1. As a university lecturer with politically right-wing views, I’m very conscious that many colleagues are politically left-wing. My left-wing colleagues have no problem jumping onto a soapbox in the office, at zoom meetings or in the classroom. I have quietly tolerated many a speech, even a few that I really should have challenged. For example, when the PM got CV19 one colleague said “…there is a God”. But I keep my right-wing politics to myself. They will clearly not serve me well. This was particularly evident during the Brexit campaign where ‘remainers’ implied that Brexiteers were unintelligent and racist. As a Brexiteer and academic teaching diverse groups of students fairly and with complete comfort, nothing could be further from the truth. But given the open hostility to Brexit among staff (far less so the students) I remained silent on the issue; occasionally being found out by refusing to bang a drum with the others. There is a problem. Perhaps it starts in social media, but it’s deeply embedded in Universities too.
    You need to be on the other side to see it.
    I will not be adding a real name and email when submitting this – ….. ask me why.

  2. I do wish that you had covered so called ‘morality topics’. If a staff member or student were going around campus loudly stating opinions on Transfolk/black folk/women etc which were at best outdated and at worst demonstrably phobic and/or inciting violence against their target, should their ‘right to free speech’ still be protected and the individual sent on their merry way? Any reasonable human being would say no. Free speech cannot and should not be protected over consequences, especially if it is meant to be dehumanising.

    Those who decry ‘cancel culture’ seem to forget that the rest of us don’t have to tolerate bigotry in any form, just because it comes from someone they admire or upholds a belief they share.

  3. It is slightly ironic to see that Gavin Williamson as a our new “Champion” of free speech given that the parliamentary human rights committee rubbished claims of “wholesale censorship of debate in universities” and concluded ” the press accounts of widespread suppression of free speech are clearly out of kilter with reality”.

    In any case, the use of free speech, or in a human rights context freedom of expression has often been hijacked by political movements of all types to suppress challenges to state led falsehoods and misinformation. We are of course, in a new age of Populism, with misinformation and falsehoods replacing evidence to create chaos and confusion. Social media has let the genie out of the bottle such that in some ways we have never had so much “free speech”, including speech that is full of hatred, and politically extreme. In the absence of state evidence, surely Universities are best placed to be the market place for ideas to be espoused, tested and where appropriate challenged rather than an opportunity for Governments to” concoct threats out of thin air”,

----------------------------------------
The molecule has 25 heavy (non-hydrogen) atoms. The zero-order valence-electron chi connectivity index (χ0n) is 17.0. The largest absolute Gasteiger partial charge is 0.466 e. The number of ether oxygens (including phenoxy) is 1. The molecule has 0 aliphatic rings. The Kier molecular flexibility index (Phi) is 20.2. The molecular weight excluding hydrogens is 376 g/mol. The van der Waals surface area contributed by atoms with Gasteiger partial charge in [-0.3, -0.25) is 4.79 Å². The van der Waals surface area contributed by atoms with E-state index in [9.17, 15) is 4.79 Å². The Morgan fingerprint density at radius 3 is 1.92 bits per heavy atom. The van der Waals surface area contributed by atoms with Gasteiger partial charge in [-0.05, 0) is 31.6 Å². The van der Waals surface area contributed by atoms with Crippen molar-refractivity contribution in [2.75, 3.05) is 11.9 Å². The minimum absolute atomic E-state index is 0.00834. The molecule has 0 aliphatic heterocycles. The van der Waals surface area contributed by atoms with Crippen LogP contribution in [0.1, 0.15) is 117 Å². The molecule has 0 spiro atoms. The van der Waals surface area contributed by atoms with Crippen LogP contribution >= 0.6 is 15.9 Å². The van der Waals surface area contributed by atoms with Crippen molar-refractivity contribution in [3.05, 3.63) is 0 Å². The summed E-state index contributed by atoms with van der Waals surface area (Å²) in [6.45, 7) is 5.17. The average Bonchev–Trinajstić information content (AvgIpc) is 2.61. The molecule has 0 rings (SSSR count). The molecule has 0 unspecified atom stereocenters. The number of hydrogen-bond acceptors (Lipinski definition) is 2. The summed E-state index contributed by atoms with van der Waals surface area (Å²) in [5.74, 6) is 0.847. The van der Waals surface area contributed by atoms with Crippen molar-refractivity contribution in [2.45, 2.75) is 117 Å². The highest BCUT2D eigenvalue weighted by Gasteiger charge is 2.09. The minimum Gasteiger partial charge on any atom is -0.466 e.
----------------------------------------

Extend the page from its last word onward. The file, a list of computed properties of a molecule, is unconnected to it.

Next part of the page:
4. You refer to Gavin Williamson’s belief that ‘dissenting speech outside a perceived consensus is at best unpopular and at worst squeezed out’. Whilst I agree with the gist of your argument, I would like to mention that SHU’s recent adoption of the International Holocaust Remembrance Alliance (IHRA) definition of antisemitism could be regarded as another instance of universities impeding ‘dissenting speech outside a perceived consensus’.
    Along with many others, it is my belief that the on-going occupation and annexation of land by Israel should be an issue that can be openly discussed at university. Indeed, a United Nations press release dated 5th May 2020 once again refers to the violation of ‘resolution 2334 (2016), which calls for an end to the Israeli occupation that began in 1967 and the fulfilment of the rights of the Palestinian people, including to self-determination and independence’. Others are worried that the politicising of anti-Semitism is a cover to protect the state of Israel from criticism; for example, Jonathan Cook (in an article titled: Charges of Anti-Semitism & the Silencing of Dissent in Europe, December 15, 2020) writes that the Israeli newspaper Haaretz included a December 2020 feature on how ‘Jewish organizations and their allies in Germany … are openly weaponizing anti-Semitism not only to damage the reputation of Israel’s harsher critics, but also to force out of the public and cultural domain — through a kind of “anti-Semitism guilt by association” — anyone who dares to entertain criticism of Israel’.
    It is interesting to see how there has also been pressure to adopt the IHRA definition of anti-Semitism from politicians in the UK, and even veiled threats to future funding for non-compliance. For example, in relation to the non-adoption of the IHRA definition of anti-Semitism by a number of UK universities, Kate Green MP, Shadow Secretary of State for Education, wrote in the Jewish Chronicle on December 7, 2020 that ‘The Office for Students – the regulatory body for UK universities – has announced that it will explore what practical steps can be taken to ensure wider adoption of the IHRA definition across universities. This includes the possibility of placing further conditions on funding’.
    In your article, you write that ‘The free exchange of views, the protection of dissent, the subjection of received wisdom to open scrutiny, the protection of minority points of view – these are vital elements in open societies and institutions of advanced learning, and they are too valuable to be the subject of political shenanigans’.
    Does SHU’s adoption of the IHRA definition of anti-Semitism support the ‘the free exchange of views’ on the on-going situation in the occupied Palestinian territories?

    • Thank you for your comment. I can assure you that the adoption of this definition will not limit legitimate criticism and debate at Sheffield Hallam. The university actively encourages the free exchange of views – the ability to rigorously discuss and challenge ideas goes right to the heart of what it means to be a university. We are wholly committed to upholding and protecting the rights of students and staff to freely exchange views on issues related to Israel, Palestine and the Middle East.